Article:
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cruzmisl

Smoke pot?

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Hi,

I am going out today to buy a dutch oven. I'm going to give the smoke pot idea a try. I Was thinking about a bayou classic 1qt dutch oven but wondering if it's too big, too small or just right. Any ideas?

Thanks,

Joe

PS I was also considering 3-4" threaded iron pipe but I'm unsure if I'd ever get the caps loose after a cook.

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Re: Smoke pot?

Hi,

I am going out today to buy a dutch oven. I'm going to give the smoke pot idea a try. I Was thinking about a bayou classic 1qt dutch oven but wondering if it's too big, too small or just right. Any ideas?

Thanks,

Joe

PS I was also considering 3-4" threaded iron pipe but I'm unsure if I'd ever get the caps loose after a cook.

Just drill 4 or 5 holes in bottom and you are good to go. Works just fine.

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Seal the lid isn't a big process, if I read the boards right. Some use a flour and water "dough." I've seen the same at Indian restaurants for sealed cooking pots. Make dough, make a long rope of it, put around the lid to seal.

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I'm not sure why you are doing a smoke pot.

1) If you want to smoke in a KK I suggest that you soak a big chunk of pecan and put on the coals in coal basket, smoke will form.

2)If you really need a smoke pot why not try wrapping aluminum foil around the soaked chips and poke holes in the foil before putting on the glowing coals.

3) another method would be to spiral soaked chips starting in the center of the unlit charcoal lumps the light the center of the lump, as the glowing coals start to burn the chips should yield a fairly constant smoke.

Hope these help.

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The benefit of the smoke pot is to yield a mellowed smoke, by not burning the wood itself and re-burning the smoke produced as the wood is converted to lump inside the pot. I can't say I have tried it, but those who do it swear by it.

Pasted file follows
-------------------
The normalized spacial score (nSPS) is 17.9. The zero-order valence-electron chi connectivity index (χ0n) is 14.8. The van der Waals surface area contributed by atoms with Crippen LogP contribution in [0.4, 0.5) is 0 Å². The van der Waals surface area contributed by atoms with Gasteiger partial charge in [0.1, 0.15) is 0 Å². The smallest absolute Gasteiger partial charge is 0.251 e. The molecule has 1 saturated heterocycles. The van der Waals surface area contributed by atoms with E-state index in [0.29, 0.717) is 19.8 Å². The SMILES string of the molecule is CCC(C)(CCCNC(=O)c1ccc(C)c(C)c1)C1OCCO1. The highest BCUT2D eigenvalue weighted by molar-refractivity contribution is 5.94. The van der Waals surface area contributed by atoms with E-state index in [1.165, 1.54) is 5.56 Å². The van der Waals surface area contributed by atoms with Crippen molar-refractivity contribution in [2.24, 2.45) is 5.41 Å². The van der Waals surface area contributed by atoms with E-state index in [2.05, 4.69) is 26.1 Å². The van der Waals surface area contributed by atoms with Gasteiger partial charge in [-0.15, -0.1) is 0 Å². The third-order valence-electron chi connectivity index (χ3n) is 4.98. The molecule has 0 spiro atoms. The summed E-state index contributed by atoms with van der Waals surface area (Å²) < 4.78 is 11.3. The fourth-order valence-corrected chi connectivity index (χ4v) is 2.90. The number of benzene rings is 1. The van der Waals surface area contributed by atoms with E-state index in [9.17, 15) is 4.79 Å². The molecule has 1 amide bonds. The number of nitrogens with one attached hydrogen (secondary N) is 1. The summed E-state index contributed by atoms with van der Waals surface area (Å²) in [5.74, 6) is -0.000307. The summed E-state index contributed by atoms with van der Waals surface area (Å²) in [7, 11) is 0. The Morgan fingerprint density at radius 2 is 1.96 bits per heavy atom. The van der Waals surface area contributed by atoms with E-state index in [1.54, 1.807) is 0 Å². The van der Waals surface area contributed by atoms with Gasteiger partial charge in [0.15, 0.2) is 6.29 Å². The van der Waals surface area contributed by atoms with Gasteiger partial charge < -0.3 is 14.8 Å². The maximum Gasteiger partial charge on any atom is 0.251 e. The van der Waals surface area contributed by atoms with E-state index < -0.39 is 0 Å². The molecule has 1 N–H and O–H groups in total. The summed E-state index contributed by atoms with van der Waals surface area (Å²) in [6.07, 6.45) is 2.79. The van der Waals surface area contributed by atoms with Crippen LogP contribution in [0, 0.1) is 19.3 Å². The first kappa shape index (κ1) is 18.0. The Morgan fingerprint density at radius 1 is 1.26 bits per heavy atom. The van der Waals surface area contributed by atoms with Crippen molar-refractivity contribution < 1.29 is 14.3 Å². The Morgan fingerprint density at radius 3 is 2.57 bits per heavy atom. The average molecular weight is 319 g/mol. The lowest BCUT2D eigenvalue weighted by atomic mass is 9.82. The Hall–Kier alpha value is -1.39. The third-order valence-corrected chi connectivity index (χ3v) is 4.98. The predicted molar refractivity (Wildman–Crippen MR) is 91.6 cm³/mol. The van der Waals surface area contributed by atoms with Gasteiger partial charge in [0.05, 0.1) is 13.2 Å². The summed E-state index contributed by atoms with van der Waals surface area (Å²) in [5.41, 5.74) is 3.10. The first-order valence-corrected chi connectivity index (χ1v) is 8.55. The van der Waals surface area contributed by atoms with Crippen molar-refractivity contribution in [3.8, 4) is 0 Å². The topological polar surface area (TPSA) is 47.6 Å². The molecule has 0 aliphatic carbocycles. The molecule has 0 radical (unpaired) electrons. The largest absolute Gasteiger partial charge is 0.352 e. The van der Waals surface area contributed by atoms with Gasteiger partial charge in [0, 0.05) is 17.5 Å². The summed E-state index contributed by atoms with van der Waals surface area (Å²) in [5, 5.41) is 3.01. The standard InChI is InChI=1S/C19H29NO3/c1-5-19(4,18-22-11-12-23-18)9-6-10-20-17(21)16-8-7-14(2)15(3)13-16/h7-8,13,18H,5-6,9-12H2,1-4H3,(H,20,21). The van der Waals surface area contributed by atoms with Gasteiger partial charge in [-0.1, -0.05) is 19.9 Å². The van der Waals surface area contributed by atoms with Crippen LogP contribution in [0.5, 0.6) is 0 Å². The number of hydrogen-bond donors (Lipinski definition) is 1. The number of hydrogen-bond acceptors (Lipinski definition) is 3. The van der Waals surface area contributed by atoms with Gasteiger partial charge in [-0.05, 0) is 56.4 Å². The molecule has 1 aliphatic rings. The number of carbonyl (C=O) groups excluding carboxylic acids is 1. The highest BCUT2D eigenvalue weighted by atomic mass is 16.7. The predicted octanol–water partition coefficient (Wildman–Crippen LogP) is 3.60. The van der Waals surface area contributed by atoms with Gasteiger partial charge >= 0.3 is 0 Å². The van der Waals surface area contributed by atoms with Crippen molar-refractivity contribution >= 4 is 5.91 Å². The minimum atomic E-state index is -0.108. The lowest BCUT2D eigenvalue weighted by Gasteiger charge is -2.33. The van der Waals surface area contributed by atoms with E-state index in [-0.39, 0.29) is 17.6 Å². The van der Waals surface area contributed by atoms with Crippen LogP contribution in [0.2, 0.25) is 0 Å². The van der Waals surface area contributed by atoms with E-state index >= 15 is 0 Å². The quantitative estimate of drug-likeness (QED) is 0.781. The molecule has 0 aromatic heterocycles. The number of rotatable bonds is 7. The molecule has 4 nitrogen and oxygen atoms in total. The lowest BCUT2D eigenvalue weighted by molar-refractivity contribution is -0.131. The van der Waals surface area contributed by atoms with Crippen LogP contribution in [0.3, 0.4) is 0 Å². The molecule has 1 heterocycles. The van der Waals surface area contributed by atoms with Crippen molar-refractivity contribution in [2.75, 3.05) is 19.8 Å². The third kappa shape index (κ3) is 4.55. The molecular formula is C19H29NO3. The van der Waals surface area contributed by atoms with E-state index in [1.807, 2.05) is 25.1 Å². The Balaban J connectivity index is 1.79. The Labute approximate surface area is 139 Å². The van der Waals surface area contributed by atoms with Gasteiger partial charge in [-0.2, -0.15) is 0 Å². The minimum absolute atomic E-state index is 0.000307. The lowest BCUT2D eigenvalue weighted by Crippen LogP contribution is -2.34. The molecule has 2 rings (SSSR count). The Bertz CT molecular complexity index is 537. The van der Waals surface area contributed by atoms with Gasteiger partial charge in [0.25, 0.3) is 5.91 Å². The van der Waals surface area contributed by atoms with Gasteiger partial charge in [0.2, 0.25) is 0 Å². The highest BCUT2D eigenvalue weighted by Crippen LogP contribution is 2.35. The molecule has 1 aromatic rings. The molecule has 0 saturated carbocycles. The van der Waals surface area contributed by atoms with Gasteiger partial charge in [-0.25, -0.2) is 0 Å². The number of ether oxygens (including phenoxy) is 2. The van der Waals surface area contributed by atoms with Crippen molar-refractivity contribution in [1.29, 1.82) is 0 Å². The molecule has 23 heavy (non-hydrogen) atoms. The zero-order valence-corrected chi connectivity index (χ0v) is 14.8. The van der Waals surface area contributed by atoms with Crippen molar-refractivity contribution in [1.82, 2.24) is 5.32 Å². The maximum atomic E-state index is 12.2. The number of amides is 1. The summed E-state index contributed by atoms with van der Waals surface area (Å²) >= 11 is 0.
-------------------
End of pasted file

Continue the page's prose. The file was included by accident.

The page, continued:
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Thanks firemonkey; I use chunks of pecan and no smokebox, more knowledge is always good. Possibly being from the north shore of the USA makes any smoke that I create a smoother flavor :eek:

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Yes, it's simply a different, perhaps smoother taste. One can master working either way. My wife likes this way and won't let me go back. It isn't politics, it's food. See which way you like the taste!

A one quart pot is fine, I also have no problems with a two quart pot being too much. I buy my smoking woods in 40# bags from Lazzari's warehouse; were I buying retail, two quarts at a pop might give me pause. I vary the ratio of chips to chunks to play duration, more chunks for 20 hour shoulders, more chips for ribs.

Sealing is "optional" but the issue is if the lid goes ajar, there's convection through the pot, defeating the purpose. An alternative that was popular was "pipe bombs" with threaded end caps, holes in the middle. Much more money to avoid working with flour paste, I passed.

I make up flour water paste in a tiny ziplock bag, push the bag around to get the consistency like toothpaste, then slit a corner. This is a trailer-park version of those cake decorating tubes, in the spirit of rolling pasta at the beach house with a wine bottle. Then squeeze a ring of paste around the lid, wipe up with a paper towel. Takes longer to say than to do, once one gets the hang of it.

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I'm going to give it a go. The pot was $10 so if it doesn't work then so what. I have used the usual method for years and want to give it a try. I'll post my results when I get the pot and find some time. I have a box of ribs just waiting to be smoked :D